Commission decisions correct

The State Officers Compensation Commission did the right thing, if only by default, in backtracking and declining to cut Alaska lawmakers’ salaries, which now stand at $50,400 annually.

While it was not slam-dunk decision to avoid the cuts – the vote was a deadlocked 2-2, with one member absent – the outcome helps preserve the notion of a citizen Legislature, where anybody, not just the wealthy, can serve.

The idea behind cutting the pay, apparently, was to have lawmakers feel budget constraints as the state wrestles with a $2.7 billion deficit. On its face, it was punitive and unnecessary. It would have made serving the public less appealing and, in some cases, prohibitive.

In the past, the commission waffled at the idea of cutting the pay. It unanimously proposed cutting legislative salaries by 10 percent at an October meeting, then some members tried to undo the cuts, but a motion to reject them failed on a 2-3 vote. Then the panel decided to hold the cuts in abeyance until next January, well after this year’s elections.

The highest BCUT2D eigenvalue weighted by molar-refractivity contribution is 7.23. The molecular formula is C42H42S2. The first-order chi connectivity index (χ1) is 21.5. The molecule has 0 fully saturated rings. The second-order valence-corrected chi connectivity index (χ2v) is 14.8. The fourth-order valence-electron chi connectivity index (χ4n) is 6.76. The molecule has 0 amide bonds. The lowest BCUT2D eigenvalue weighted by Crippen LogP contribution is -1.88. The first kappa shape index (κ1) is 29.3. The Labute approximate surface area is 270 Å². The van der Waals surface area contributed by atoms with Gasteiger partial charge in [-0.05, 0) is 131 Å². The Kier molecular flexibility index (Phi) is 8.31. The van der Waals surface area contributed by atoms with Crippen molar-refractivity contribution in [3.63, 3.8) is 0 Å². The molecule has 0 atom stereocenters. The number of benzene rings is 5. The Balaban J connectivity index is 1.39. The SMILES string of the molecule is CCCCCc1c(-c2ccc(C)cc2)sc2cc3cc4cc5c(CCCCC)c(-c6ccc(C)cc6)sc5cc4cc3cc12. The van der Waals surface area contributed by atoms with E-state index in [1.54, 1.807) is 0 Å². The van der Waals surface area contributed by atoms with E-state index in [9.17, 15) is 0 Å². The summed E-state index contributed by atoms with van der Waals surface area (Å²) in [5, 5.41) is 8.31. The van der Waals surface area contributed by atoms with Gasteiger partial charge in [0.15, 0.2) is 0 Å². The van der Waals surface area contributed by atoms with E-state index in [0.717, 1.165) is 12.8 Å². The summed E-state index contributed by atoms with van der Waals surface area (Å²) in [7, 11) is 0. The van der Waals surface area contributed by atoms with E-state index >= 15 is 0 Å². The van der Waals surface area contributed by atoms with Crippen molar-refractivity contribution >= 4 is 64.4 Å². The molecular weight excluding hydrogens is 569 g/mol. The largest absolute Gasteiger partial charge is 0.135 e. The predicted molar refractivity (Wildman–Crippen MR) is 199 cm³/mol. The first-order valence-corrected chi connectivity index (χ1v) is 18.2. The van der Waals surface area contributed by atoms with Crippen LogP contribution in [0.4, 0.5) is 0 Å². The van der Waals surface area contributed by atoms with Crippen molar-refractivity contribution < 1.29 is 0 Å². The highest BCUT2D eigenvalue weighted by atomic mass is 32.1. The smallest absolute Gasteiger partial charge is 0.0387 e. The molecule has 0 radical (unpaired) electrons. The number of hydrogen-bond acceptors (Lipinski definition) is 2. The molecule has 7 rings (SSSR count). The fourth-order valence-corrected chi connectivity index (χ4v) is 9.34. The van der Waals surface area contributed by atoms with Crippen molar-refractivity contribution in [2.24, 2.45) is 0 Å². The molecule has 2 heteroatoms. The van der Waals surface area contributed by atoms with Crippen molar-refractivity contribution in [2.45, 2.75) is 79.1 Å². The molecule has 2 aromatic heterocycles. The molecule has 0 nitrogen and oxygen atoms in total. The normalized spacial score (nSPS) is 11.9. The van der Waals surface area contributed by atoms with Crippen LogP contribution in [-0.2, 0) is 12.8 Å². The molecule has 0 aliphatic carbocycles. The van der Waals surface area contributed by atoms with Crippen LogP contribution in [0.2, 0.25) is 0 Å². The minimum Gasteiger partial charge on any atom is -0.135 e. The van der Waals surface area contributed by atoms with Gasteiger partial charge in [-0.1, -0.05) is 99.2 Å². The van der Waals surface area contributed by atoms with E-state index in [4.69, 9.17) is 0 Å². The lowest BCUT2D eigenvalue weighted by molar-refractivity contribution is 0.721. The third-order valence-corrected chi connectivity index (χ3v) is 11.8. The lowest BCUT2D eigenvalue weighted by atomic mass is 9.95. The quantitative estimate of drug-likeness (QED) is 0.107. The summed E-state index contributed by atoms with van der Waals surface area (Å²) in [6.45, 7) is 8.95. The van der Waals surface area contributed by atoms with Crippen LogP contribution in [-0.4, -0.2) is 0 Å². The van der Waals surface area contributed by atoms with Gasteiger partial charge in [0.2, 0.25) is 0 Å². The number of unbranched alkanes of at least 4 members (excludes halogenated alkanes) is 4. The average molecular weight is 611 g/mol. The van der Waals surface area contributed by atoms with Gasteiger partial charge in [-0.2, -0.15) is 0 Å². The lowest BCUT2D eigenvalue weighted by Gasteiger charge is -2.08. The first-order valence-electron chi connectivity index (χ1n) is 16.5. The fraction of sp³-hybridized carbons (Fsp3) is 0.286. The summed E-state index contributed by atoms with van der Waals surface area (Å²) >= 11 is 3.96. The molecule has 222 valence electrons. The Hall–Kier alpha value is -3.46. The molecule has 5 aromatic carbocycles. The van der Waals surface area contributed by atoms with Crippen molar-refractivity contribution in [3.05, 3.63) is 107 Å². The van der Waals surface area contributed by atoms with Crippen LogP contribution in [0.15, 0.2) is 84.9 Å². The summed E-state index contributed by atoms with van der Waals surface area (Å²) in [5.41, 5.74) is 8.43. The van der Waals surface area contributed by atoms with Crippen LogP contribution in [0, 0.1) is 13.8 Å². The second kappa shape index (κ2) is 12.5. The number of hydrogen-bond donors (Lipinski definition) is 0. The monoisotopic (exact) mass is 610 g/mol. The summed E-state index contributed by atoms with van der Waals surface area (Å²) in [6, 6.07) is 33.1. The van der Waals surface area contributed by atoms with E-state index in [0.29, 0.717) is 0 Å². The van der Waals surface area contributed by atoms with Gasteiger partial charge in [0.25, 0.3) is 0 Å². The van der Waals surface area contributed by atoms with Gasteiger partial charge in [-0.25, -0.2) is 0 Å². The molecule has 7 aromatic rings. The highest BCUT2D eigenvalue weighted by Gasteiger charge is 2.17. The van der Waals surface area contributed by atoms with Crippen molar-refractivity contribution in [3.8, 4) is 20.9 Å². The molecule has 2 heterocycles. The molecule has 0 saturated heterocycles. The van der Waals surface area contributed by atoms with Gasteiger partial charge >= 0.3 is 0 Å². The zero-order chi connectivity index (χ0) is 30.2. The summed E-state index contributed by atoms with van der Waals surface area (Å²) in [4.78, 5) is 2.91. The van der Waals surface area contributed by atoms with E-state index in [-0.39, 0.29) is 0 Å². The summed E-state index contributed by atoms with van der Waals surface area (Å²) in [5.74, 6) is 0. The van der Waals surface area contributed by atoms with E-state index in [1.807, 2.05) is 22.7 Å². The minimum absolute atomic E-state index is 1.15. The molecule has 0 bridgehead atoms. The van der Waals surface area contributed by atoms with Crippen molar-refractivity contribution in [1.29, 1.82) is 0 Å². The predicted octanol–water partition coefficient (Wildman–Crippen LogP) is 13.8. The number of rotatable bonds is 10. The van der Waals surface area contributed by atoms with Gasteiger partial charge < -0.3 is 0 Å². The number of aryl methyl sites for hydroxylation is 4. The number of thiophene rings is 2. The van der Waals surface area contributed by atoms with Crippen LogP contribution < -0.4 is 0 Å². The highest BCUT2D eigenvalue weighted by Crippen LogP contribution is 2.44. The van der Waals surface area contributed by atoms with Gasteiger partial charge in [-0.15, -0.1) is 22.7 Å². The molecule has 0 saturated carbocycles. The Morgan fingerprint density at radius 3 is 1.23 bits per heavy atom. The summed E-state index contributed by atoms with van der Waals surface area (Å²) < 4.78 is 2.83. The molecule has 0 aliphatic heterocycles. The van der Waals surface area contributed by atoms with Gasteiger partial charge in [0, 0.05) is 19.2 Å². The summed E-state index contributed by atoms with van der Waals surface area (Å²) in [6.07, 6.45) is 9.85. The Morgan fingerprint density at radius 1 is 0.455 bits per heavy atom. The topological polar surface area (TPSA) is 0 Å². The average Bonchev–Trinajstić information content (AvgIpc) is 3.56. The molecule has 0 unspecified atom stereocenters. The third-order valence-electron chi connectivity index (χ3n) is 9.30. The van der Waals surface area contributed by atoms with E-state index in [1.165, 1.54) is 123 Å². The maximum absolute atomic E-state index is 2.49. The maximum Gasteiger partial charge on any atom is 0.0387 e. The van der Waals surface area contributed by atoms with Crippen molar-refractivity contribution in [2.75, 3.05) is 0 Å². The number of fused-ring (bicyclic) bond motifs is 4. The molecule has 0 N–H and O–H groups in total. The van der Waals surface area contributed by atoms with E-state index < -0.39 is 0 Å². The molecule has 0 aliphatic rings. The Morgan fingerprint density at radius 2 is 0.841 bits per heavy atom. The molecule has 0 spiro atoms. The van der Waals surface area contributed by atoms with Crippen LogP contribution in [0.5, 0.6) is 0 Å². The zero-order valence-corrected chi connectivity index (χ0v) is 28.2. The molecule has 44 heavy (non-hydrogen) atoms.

In another good decision, the panel decided that lawmakers who live within 50 miles of a legislative session cannot receive per diem, a decision that will have the most immediate effect on the three legislators who live in Juneau. An Anchorage session would affect more.

Alaskans often find themselves at odds with the very people they send to Juneau to do the public’s work. In many cases, it is unfair. Those who serve find themselves away from home for months at a time, maintaining, in essence, two households and all the hassle that entails.

Despite the public’s penchant for legislator bashing – and we engage in it, too – we need citizen lawmakers and should be looking for ways to encourage more participation, not less. Cutting salaries just to make a point is a lousy way to stir interest.

The commission, even if reluctantly, did the right thing.


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